Blog Directory CineVerse: A moody marriage milestone

A moody marriage milestone

Tuesday, March 7, 2023

45 Years, a 2015 British drama film directed by Andrew Haigh and starring Charlotte Rampling and Tom Courtenay, tells the story of Kate and Geoff Mercer, a couple who are about to celebrate their 45th wedding anniversary. Suddenly, they receive news that the body of Geoff's former lover has been found perfectly preserved in the Swiss Alps, 50 years after she fell to her death while they were on a hiking trip. The news causes Geoff to become increasingly preoccupied with memories of his former lover, which leads Kate to question the strength and depth of their own relationship. As they prepare for their anniversary party, their marriage begins to unravel as secrets and hidden emotions are revealed. 

The film was well received by critics and was nominated for numerous awards, including an Academy Award for Best Actress for Charlotte Rampling.
Our CineVerse squad parsed this picture last week, discussing several key merits and themes (to listen to a recording of our group discussion, click here).
What makes 45 years special? First, the performances by Charlotte Rampling and Tom Courtenay are equally impressive and spectacular. Rampling’s pondering eyes and subtly vulnerable facial expressions and body language speak volumes about this character’s snowballing misgivings and gradual unraveling, and Courtenay perfectly embodies an increasingly frail and flawed husband who insists on living in the past and not so secretly pines for what could have been.
45 Years also benefits immensely from an ingenious sound design graced by diegetic as well as imagined sounds that color our perception of what Kate is experiencing and sometimes serve as narrative foreshadowing. For example, the film opens to black background credits paired with the strange rhythmic noise of a slide projector, which prefigures a later scene in which she actually operates a slide projector in the loft; interestingly, during that later scene, we hear the projector clicks as well as the eerie echoes of crashing waves – suggesting that she is imagining Geoff and Katya on the boat where the pictures from the slide projector were taken decades ago. Additionally, early on we hear Kate humming the song Smoke Gets in Your Eyes – attuned that later plays as a bittersweet musical eulogy of sorts during the anniversary party.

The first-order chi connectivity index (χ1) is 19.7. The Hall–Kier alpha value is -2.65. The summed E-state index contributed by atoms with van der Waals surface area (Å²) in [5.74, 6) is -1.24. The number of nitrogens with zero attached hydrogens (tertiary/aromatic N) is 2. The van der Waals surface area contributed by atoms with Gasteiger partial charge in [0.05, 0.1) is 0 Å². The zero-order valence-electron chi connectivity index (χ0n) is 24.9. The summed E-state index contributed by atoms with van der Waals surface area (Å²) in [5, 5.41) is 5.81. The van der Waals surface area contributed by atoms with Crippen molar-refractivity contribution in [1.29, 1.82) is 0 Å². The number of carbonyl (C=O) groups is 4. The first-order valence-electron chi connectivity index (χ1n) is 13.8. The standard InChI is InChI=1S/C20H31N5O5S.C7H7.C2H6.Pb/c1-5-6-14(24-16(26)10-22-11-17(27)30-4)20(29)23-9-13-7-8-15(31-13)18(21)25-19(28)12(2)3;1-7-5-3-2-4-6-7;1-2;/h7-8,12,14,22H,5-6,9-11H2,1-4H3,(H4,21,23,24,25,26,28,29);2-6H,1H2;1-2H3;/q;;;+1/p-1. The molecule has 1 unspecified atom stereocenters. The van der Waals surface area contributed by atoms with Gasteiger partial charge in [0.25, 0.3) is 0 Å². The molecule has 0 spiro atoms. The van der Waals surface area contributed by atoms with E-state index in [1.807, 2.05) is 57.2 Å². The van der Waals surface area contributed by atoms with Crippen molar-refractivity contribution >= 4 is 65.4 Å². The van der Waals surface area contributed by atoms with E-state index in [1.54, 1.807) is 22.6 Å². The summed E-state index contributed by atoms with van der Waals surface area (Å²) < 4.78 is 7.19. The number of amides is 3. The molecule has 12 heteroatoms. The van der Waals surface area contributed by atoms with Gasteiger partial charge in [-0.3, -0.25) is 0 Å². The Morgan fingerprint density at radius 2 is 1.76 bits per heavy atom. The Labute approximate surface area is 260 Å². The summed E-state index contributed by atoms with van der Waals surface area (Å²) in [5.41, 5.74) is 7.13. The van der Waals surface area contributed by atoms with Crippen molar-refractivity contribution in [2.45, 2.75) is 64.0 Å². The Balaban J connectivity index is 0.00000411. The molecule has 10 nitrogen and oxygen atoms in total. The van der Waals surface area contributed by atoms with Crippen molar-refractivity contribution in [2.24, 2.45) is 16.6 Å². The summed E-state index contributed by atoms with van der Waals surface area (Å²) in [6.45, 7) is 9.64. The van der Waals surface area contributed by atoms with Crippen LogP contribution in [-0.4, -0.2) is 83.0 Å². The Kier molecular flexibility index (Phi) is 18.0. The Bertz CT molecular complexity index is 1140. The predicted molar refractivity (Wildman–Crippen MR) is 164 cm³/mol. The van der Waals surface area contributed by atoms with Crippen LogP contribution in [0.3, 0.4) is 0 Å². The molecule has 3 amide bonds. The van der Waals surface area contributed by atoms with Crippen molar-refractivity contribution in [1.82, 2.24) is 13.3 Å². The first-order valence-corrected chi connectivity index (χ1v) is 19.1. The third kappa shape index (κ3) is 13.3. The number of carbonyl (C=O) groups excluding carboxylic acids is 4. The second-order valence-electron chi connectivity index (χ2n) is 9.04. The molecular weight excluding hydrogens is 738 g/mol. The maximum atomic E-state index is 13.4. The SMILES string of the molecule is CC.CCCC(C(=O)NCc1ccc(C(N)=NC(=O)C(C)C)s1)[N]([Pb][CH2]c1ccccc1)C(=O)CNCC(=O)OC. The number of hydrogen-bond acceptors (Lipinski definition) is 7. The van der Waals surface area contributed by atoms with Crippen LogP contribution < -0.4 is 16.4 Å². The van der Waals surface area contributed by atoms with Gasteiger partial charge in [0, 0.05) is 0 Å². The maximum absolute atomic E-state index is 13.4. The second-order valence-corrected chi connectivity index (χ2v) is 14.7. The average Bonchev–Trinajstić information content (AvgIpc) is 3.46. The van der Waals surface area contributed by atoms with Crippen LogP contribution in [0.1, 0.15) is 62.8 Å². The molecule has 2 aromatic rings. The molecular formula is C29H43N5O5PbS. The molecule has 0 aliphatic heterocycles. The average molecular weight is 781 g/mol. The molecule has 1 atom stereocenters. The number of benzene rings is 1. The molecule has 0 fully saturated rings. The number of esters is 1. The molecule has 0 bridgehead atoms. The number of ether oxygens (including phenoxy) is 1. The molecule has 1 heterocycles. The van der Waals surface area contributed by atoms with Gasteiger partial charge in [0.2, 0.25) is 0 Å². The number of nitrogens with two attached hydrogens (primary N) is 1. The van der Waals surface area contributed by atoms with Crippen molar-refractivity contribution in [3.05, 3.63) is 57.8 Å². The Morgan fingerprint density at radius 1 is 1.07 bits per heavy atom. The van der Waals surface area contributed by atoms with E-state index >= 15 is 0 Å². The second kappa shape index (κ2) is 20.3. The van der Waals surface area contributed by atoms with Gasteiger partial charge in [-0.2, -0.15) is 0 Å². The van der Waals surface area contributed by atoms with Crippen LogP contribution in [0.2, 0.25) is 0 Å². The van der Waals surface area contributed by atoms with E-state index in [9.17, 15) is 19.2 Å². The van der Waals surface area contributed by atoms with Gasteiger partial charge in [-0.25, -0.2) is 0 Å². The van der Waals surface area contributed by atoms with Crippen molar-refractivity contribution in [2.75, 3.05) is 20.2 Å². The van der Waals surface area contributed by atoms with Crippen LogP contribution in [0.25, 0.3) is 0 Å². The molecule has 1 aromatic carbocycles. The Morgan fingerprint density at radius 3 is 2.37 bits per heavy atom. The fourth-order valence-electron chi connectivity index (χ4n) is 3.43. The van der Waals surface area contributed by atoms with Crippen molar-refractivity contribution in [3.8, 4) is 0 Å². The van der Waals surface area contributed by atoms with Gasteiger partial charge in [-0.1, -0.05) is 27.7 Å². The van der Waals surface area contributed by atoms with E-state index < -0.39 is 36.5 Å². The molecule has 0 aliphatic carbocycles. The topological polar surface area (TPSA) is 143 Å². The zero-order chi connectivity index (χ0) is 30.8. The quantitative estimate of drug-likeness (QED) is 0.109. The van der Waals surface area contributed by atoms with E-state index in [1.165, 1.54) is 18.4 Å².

Consider, too, how the pop music soundtrack and the lyrics to some of these songs seemingly comment on the emotional status of Kate and her relationship with Geoff. Cases in point: (1) the lines “You’ve kept the secret of our youth/Now it hurts to know the truth” from the song Young Girl by Gary Puckett & the Union Gap; (2) the lyrics, “When a lovely flame dies/smoke gets in your eyes,” from that tune; and (3) “We've already said "goodbye"/Since you gotta go, oh you'd better/Go now, go now, go now (go now, ooh)/Before you see me cry?” from the Moody blues song Go Now that plays over the end credits. Each of these speaks aloud what Kate is likely thinking.
Small gestures, subtle actions, and simple verbal exchanges carry momentous importance in 45 Years. For proof, ponder Kate’s very last act on the dance floor: Geoff raises their held hands in anniversary triumph at the coda of their first (and likely last) dance, but Kate pulls her hand away and down in an act of rejection, anger, and disgust. The film also refrains from character speechifying, thankfully, allowing Courtenay and Rampling’s nonverbal moments to fill in any blanks for the audience. We are given any grandiose weepy breakdown scene or major shouting match.
Director Andrew Haigh often prefers long shots that keep his characters at a distance, often juxtaposed against vast landscapes. Recall the shot where Geoff and Kate are conversing somewhat far away in their garden, the conversation of which we cannot hear.